The Department for Transport (DFT) has recently announced it intends to consult on legislation to make it illegal for buses, coaches, heavy goods vehicles and mini-buses to run with a tyre aged 10 years or over.
This follows a research project, launched by the government last year, to look at whether the age of a tyre has a direct impact on its safety. The aim is to help keep road users safe.
Transport Secretary Chris Grayling said:
“Keeping people safe on our roads is our priority, and we have been working hard to understand the link between tyre age and road safety.”
This new proposal follows a series of measures on tyre safety put in place by the government.
In 2013, the DfT issued guidance advising bus operators against fitting older tyres to the front axles of their vehicles. This has been reinforced through inspections by the Driver and Vehicle Standards Agency. Since June 2017, they have inspected 136,263 buses and coaches and have found 0.06% to breach the guidance.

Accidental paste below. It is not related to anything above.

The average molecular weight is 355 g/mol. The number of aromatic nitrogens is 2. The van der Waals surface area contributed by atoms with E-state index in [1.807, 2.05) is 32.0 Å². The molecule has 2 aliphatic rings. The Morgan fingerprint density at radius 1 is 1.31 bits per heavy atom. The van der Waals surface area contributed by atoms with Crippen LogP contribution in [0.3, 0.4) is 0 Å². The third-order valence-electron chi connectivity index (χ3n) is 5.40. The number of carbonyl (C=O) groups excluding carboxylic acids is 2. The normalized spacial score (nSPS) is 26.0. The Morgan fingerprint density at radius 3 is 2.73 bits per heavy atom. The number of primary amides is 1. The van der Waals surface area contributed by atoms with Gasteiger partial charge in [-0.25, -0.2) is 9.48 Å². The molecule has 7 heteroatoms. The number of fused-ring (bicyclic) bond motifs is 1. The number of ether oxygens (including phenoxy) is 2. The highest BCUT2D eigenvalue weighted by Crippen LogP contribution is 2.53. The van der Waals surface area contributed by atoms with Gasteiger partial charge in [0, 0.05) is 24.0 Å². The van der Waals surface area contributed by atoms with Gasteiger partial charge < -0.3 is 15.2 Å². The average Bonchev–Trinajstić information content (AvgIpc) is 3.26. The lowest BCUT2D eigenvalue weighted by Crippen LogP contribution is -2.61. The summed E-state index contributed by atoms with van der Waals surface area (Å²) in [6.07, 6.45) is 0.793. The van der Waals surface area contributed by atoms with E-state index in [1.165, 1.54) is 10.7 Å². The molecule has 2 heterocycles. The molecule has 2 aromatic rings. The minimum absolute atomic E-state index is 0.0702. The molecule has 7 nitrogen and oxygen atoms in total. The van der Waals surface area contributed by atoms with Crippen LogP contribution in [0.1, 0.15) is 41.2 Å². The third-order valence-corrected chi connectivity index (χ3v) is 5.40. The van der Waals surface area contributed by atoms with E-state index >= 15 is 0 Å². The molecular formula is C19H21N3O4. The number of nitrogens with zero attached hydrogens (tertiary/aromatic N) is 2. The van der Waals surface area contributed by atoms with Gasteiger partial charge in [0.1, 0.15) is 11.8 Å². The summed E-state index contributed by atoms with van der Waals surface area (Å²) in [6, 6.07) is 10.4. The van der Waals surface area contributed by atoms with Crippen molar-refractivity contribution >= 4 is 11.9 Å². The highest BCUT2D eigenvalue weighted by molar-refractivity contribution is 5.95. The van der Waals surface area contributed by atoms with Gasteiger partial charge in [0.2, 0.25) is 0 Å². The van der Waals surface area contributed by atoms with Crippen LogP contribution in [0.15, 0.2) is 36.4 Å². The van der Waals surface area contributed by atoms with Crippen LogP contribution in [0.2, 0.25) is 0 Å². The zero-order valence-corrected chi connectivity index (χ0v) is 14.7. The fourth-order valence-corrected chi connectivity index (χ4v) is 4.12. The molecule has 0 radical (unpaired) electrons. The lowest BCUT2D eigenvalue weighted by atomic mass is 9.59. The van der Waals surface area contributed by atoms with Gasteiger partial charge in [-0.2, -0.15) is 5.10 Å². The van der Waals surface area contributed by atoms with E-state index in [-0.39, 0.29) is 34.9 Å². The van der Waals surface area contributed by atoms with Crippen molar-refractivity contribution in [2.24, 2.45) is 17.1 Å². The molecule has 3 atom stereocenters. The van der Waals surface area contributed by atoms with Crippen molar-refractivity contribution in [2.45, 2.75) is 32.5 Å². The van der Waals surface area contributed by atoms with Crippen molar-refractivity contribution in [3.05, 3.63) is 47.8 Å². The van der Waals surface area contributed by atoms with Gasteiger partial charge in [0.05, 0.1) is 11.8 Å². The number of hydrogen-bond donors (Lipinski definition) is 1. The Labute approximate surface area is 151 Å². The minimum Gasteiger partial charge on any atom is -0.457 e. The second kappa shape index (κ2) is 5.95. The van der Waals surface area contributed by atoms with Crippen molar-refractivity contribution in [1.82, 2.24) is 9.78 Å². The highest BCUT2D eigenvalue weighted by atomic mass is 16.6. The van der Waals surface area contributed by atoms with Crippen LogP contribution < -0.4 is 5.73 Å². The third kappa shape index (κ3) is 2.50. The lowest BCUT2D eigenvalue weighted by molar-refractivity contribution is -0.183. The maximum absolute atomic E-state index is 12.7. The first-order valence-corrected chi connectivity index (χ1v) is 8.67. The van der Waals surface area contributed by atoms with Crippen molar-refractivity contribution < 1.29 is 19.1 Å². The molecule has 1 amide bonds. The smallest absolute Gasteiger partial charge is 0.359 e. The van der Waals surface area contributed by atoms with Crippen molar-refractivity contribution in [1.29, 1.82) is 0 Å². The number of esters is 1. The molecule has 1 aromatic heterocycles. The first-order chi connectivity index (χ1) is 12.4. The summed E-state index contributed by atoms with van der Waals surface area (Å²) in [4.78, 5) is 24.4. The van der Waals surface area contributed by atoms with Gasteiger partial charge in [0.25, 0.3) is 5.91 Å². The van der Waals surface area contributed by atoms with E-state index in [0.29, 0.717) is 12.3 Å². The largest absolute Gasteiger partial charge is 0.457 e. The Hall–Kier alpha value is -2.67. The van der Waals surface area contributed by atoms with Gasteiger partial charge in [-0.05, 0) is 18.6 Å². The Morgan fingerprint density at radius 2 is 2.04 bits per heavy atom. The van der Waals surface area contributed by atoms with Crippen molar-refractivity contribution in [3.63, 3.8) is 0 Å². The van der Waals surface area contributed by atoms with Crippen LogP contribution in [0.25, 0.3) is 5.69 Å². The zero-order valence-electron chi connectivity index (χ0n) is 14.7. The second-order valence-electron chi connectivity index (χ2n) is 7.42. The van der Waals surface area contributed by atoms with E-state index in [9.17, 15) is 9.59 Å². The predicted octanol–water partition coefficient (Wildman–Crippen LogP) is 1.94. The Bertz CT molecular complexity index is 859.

In 2018, the DVSA guidance on maintaining roadworthiness was updated to say that tyres of 10 years of age or older should not be used on the front axles of heavy goods vehicles as well as buses and coaches.
The same year, the government also commissioned research to establish the effect age has on the integrity of road vehicle tyres. As part of this research, the UK’s Transport Research Laboratory has worked with a leading laboratory in the United States to carry out testing and analysis. The outcome of this research is expected to be published later this spring.
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